Matteo Pugliese


b.1969, Milan; Lives and works in Milan

Italian sculptor Matteo Pugliese moved to Sardinia in 1978, where he lived with his family for the next 12 years. During this time, he developed a strong love for drawing and sculpting and worked on his artwork without any formal education.  In 1995, he was awarded a degree in Modern literature from the University of Milan with a thesis on Art Criticism.  In 2001, he rented a private space in the center of Milan and there, he organized and financed his first solo exhibition. Only 18 months later, he held his first “official” exhibition in a gallery in Milan, and just months later, he held another solo show in Brussels. Today, his works are on permanent display in galleries in Italy and in major cities throughout the world, such as Rome, Hong Kong, London, Brussels, Lugano and Antwerp.  His works have been shown at some of the most prestigious international art fairs such as the Hong Kong Art Fair, ArtFirst (Bologna), Miart (Milan), Arco (Madrid), Fiac (Paris), Eurantica (Brussels). In 2014, Pugliese was selected to create an installation in Italy’s oldest café, Caffè Florian, a very prestigious honor given to just one artist per year.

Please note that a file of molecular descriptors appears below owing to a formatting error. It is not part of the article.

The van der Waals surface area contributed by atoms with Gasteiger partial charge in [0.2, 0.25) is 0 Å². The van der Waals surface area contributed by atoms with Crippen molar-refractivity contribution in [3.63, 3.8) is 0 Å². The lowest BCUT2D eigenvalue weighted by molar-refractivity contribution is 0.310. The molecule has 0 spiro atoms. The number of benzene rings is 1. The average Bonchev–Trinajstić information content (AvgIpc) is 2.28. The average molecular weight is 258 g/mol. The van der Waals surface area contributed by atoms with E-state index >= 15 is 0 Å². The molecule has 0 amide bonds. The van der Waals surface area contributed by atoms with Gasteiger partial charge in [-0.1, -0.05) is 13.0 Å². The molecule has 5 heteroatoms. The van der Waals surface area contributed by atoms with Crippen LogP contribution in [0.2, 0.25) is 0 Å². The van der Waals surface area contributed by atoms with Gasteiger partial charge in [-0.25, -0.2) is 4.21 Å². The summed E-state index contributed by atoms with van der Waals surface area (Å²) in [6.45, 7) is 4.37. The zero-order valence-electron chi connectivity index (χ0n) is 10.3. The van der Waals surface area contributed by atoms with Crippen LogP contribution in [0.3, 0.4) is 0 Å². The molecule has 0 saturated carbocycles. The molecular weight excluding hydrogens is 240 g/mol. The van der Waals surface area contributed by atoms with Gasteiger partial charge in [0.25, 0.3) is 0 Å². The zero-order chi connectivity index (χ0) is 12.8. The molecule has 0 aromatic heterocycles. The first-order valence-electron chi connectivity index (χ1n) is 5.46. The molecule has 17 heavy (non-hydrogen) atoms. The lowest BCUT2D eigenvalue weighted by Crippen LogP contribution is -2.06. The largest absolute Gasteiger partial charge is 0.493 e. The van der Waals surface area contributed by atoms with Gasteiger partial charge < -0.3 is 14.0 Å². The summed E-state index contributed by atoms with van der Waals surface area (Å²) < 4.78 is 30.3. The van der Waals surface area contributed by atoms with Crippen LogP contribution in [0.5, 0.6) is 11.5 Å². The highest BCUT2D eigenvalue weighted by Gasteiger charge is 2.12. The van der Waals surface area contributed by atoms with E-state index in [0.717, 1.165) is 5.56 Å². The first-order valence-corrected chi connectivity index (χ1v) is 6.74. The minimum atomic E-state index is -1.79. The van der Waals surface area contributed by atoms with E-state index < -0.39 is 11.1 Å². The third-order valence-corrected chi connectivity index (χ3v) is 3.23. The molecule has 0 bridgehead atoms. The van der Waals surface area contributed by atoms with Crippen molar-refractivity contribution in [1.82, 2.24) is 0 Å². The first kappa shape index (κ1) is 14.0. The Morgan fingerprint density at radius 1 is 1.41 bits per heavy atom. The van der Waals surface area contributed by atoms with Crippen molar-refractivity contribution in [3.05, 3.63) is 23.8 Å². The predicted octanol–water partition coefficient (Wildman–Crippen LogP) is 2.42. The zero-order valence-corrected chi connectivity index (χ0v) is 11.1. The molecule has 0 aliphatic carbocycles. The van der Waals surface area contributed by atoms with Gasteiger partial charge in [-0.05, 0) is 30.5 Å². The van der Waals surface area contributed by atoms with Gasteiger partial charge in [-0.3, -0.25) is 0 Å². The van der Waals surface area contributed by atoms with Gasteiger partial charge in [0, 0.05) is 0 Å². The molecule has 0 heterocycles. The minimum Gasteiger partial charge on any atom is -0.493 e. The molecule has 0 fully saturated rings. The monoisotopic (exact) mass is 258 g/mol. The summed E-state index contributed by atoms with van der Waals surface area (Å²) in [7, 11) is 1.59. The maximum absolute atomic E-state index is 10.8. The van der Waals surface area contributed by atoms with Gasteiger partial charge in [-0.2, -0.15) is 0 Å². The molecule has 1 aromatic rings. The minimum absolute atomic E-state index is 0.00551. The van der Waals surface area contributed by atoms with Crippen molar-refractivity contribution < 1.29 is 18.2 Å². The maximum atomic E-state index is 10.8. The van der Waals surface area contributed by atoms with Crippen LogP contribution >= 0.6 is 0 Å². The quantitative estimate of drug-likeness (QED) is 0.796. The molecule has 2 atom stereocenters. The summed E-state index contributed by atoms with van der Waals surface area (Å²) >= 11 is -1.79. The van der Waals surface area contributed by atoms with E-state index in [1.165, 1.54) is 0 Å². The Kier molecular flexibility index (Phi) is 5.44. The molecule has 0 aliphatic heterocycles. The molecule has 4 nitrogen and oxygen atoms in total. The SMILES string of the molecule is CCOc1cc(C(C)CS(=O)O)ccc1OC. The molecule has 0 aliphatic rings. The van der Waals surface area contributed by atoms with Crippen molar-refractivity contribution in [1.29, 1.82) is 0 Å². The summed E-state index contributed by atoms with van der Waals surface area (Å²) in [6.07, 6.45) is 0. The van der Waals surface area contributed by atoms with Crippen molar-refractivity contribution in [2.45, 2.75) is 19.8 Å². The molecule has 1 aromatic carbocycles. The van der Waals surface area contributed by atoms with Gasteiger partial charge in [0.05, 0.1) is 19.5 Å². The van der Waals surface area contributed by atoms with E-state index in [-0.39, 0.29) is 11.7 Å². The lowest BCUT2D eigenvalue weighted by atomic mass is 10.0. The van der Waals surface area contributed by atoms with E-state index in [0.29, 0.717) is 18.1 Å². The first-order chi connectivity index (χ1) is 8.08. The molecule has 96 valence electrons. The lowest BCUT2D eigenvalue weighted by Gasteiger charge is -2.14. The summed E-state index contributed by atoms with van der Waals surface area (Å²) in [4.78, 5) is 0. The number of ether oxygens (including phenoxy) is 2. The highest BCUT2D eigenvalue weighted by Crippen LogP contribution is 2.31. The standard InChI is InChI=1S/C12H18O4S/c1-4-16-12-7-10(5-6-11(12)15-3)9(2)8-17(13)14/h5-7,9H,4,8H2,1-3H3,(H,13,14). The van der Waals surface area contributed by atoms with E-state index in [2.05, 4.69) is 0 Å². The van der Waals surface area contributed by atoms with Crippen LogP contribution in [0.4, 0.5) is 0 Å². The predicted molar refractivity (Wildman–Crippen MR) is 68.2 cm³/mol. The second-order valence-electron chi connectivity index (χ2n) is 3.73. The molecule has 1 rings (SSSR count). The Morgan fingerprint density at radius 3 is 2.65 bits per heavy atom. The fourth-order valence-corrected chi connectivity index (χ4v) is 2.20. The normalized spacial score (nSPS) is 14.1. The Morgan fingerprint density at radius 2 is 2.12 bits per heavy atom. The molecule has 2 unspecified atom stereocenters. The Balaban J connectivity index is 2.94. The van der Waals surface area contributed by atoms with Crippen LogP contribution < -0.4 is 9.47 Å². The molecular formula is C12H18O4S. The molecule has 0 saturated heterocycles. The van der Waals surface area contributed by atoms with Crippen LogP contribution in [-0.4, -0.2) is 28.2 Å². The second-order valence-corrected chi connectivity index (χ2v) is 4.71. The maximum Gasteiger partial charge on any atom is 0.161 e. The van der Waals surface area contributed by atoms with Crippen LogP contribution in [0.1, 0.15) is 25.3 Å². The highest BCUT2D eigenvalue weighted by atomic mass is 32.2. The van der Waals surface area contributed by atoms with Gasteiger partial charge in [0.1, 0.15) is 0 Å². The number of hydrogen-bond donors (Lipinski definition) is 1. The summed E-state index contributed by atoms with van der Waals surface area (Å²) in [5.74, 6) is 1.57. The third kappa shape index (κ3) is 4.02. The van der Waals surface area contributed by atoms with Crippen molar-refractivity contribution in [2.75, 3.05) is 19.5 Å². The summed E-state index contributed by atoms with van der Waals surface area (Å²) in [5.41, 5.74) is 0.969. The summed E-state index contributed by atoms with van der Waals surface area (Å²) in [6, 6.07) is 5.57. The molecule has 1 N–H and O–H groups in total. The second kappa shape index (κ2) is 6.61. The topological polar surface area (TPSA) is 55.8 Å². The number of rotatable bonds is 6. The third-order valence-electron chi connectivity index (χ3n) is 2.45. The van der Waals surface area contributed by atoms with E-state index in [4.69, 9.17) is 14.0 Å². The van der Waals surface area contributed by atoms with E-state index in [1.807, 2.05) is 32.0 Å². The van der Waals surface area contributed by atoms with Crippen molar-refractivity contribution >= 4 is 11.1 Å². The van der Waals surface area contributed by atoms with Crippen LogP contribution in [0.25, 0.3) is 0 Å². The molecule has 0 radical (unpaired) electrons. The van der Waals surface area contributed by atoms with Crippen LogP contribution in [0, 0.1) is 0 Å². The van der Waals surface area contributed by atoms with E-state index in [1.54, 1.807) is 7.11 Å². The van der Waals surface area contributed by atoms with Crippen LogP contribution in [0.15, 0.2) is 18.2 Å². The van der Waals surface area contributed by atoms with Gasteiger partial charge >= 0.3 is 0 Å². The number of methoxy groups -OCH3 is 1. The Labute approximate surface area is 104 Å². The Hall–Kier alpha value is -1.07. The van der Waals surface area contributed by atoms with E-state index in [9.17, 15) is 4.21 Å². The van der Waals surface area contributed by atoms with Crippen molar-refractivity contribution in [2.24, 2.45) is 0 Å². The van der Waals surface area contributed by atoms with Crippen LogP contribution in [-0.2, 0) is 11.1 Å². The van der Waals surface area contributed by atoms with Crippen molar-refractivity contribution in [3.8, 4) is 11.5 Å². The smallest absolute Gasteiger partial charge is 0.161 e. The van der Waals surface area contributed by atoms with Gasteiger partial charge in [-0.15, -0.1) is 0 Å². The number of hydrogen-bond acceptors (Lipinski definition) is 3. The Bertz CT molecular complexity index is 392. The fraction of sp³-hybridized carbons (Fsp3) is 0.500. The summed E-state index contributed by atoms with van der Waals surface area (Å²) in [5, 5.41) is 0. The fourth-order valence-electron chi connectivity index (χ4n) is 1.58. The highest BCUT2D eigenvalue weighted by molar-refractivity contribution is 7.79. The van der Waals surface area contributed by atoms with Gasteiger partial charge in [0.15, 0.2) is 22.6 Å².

On Pugliese’s innovative bronze sculptures, Luca Beatrice, Italian art critic and curator of the Italian Pavilion at the 53rd Venice Biennial, stated:  “His sculpture [is] absolutely figurative and at the same time absolutely contemporary. These are adjectives that at first sight are hard to force into coexistence. Pugliese has adopted the path of a renewed Pop Art, original and hyper-contemporary, that dismantles the old dictates on statuary into strongly characterized and newly gestated expressive fragments…One can discern in the tense nerves and imposing limbs of his sculptures the dense musculature of the giants on the Sistine Ceiling or the sixteenth-century anatomical studies of Leonardo da Vinci, and find in the poses some hint of bacchanals, saints (Sebastian in particular), Last Judgments – but Pugliese avoids the risk of a sculpture so purely classical as to seem anachronistic…. In a display of titanic potency, his modern Telamons do not support the weight of the architecture holding them, but are an integral part of a whole from which they try to break free. The bodily violence imposed by the material is emancipated in the sculptural details, rendered dramatically expressive by Pugliese’s hands.”